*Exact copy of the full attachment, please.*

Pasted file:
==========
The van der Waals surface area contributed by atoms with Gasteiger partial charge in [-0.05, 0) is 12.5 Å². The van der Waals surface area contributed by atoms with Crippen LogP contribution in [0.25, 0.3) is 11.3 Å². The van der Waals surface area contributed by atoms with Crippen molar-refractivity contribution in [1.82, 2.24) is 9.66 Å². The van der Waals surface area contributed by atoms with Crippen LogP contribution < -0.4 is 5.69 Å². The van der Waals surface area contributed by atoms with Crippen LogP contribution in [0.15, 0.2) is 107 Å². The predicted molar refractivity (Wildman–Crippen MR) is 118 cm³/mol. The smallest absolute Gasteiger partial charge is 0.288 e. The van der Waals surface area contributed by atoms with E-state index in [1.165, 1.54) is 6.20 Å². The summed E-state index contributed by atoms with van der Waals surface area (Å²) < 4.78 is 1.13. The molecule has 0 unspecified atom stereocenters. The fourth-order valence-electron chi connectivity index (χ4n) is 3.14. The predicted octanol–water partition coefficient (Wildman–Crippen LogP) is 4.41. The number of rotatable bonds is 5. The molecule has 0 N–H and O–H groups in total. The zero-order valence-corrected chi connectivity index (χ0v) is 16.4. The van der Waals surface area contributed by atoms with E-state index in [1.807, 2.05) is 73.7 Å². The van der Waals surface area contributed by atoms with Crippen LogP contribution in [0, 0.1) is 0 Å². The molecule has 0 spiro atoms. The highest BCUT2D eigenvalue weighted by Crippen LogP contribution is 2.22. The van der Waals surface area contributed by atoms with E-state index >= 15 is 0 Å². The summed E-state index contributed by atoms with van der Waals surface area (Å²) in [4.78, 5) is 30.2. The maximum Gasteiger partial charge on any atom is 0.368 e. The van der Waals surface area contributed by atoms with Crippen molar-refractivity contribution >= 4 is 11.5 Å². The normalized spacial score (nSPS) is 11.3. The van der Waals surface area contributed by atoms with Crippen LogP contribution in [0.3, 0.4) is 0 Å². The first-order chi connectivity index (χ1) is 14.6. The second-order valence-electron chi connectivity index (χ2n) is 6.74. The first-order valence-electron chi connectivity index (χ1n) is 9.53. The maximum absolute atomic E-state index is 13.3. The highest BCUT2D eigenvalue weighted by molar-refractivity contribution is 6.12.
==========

The van der Waals surface area contributed by atoms with Gasteiger partial charge in [-0.05, 0) is 12.5 Å². The van der Waals surface area contributed by atoms with Crippen LogP contribution in [0.25, 0.3) is 11.3 Å². The van der Waals surface area contributed by atoms with Crippen molar-refractivity contribution in [1.82, 2.24) is 9.66 Å². The van der Waals surface area contributed by atoms with Crippen LogP contribution < -0.4 is 5.69 Å². The van der Waals surface area contributed by atoms with Crippen LogP contribution in [0.15, 0.2) is 107 Å². The predicted molar refractivity (Wildman–Crippen MR) is 118 cm³/mol. The smallest absolute Gasteiger partial charge is 0.288 e. The van der Waals surface area contributed by atoms with E-state index in [1.165, 1.54) is 6.20 Å². The summed E-state index contributed by atoms with van der Waals surface area (Å²) < 4.78 is 1.13. The molecule has 0 unspecified atom stereocenters. The fourth-order valence-electron chi connectivity index (χ4n) is 3.14. The predicted octanol–water partition coefficient (Wildman–Crippen LogP) is 4.41. The number of rotatable bonds is 5. The molecule has 0 N–H and O–H groups in total. The zero-order valence-corrected chi connectivity index (χ0v) is 16.4. The van der Waals surface area contributed by atoms with E-state index in [1.807, 2.05) is 73.7 Å². The van der Waals surface area contributed by atoms with Crippen LogP contribution in [0, 0.1) is 0 Å². The molecule has 0 spiro atoms. The highest BCUT2D eigenvalue weighted by Crippen LogP contribution is 2.22. The van der Waals surface area contributed by atoms with E-state index >= 15 is 0 Å². The summed E-state index contributed by atoms with van der Waals surface area (Å²) in [4.78, 5) is 30.2. The maximum Gasteiger partial charge on any atom is 0.368 e. The van der Waals surface area contributed by atoms with Crippen molar-refractivity contribution >= 4 is 11.5 Å². The normalized spacial score (nSPS) is 11.3. The van der Waals surface area contributed by atoms with Crippen LogP contribution in [0.3, 0.4) is 0 Å². The first-order chi connectivity index (χ1) is 14.6. The second-order valence-electron chi connectivity index (χ2n) is 6.74. The first-order valence-electron chi connectivity index (χ1n) is 9.53. The maximum absolute atomic E-state index is 13.3. The highest BCUT2D eigenvalue weighted by molar-refractivity contribution is 6.12.